Bladder cancer

Moonlight, a Study at Millbank exhibited 1797 by Joseph Mallord William Turner 1775-1851To the hospital. We stop in the coffee shop, opened 1991, and the lino on the floor is a bit scuffed, it could do with replacement. I do not like hospitals. The place is too crowded. Striking tattoos on that man.

-When does visiting time start?
-We can go up any time you like.
I do not say, then why have we stopped for coffee?

Could my hands get warm? I could offer healing for comfort.

B is semi-reclined, her hair neatly brushed back, looking lively enough. The flower pattern on her nightdress and the pattern on the bedspread are pretty. Out of the window, there is not a cloud in the sky. I hug her, and say what I wanted to say: as she introduced me to the Sibyls, I might not have transitioned without her. Then I hold her hand. Yesterday, she was sleepy, but today she is better. I meet her daughter, F.

I had to come, to say goodbye, but having said that I don’t know what else to say. She is comfortable enough on the morphine. She was sitting up for a bit this morning: I saw the slippers, and say I thought that was a good sign. I told my Macbeth joke. And that story about the lion. What can you say? The cancer has metastasised. I went there to see her for the last time. F goes out for a walk in the sunshine, and brings her back a choc-ice. The hand-holding is the most important thing. In comes a “housekeeper”- she is going off shift, and she tells us this is her twentieth wedding anniversary, and they are going out for dinner tonight. F tells us the staff are all lovely like that.

She is mostly comfortable on the morphine. She tells us she had a very bad night last night, but actually F later tells us that that bad night was over a week ago. She just remembers it. So F has to remind her of the good things- wasn’t it lovely to see Clare today?

B is getting a bit sleepy, so we leave. F comes out with us, and tells us the cancer, originally in the bladder, has spread to both kidneys and one lung. Suddenly we have a lot to talk about. She tells me how feminine and attractive I look, which I think is a trans reference- though she did not say “for a tranny”, she said “not like me”. I said I think she looks lovely.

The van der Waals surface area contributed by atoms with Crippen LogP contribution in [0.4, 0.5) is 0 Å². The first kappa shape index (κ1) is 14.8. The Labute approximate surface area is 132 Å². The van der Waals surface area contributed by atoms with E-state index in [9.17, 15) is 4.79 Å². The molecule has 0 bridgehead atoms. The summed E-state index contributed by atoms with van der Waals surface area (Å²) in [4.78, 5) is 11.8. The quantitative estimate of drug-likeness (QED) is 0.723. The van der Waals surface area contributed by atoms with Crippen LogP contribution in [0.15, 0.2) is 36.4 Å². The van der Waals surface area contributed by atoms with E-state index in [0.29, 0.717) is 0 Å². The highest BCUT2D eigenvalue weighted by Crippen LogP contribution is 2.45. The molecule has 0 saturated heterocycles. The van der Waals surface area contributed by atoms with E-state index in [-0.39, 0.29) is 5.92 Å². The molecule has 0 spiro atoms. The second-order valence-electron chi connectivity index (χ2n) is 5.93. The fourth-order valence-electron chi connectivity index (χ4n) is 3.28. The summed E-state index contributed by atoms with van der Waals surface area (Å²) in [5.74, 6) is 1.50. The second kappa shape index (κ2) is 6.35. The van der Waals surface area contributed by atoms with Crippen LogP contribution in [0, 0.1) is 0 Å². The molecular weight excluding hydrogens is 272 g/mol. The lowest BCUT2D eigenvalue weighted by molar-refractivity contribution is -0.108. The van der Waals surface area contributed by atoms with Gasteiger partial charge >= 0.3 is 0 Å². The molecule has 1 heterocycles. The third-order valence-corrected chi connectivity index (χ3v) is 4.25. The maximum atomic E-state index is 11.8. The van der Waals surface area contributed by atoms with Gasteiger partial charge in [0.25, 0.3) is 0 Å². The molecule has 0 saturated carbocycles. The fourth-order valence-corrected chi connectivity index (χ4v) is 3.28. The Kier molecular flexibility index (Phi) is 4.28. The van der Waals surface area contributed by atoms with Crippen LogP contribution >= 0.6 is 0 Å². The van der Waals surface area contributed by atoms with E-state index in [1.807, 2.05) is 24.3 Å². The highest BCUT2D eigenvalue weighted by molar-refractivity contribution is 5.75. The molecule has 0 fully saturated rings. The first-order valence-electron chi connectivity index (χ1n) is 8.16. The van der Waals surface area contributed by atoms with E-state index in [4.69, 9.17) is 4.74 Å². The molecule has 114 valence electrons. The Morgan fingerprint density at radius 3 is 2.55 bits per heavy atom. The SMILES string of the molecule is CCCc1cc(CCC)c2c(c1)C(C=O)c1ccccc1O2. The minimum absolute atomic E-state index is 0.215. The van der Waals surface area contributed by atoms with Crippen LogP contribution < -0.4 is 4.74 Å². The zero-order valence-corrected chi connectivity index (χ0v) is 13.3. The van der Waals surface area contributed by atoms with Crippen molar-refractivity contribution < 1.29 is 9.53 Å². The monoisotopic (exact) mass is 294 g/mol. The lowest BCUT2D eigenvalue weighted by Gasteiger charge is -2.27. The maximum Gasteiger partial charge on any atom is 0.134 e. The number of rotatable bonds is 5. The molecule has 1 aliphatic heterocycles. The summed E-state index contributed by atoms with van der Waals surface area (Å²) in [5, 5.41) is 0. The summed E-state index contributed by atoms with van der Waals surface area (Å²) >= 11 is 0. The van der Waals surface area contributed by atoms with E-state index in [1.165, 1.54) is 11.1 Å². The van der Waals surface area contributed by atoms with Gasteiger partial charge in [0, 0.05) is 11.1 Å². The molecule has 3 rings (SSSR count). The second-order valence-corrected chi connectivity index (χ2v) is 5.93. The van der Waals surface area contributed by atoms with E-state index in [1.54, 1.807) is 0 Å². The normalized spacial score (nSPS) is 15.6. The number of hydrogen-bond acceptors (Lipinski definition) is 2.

B’s other daughter is back in the US. She keeps referring to her “dad”, which irritates us. I suppose she has a right to use the word.

On our way home we stop at the model shop: radio-controlled cars, planes and boats, £60-£120. Lovely things, and I would like to have a play, but not to use them more than once. Here is a helicopter the size of your hand. Dave would like one steady enough to hold a camera, as his hobby is archaeology, and it is useful to get aerial photographs.

4 thoughts on “Bladder cancer

  1. Well, I feel … hmm … sadly calm, the peaceably prose helps mitigate the painful circumstances. It made me think of my father who, died in a hospice. His cancer metastasized as well, but he was quite perky up until about three days before the end. He only really recognized me, which did not go down well with my siblings (it wasn’t my fault) and he would pinch my cheek and say, “Here’s Bear Bear.” That was my nickname when I was a toddler … Self-given, of course. The strangest thing is that one afternoon he looked me in the eyes and said, “Have you ever thought of becoming a woman? You’d be a beautiful woman.” Of course, I flushed scarlet in front of my siblings and mother and jokingly said, “Oh, good grief, I’d never master high heels or hair extensions.” Sorry, I always ramble on your posts !


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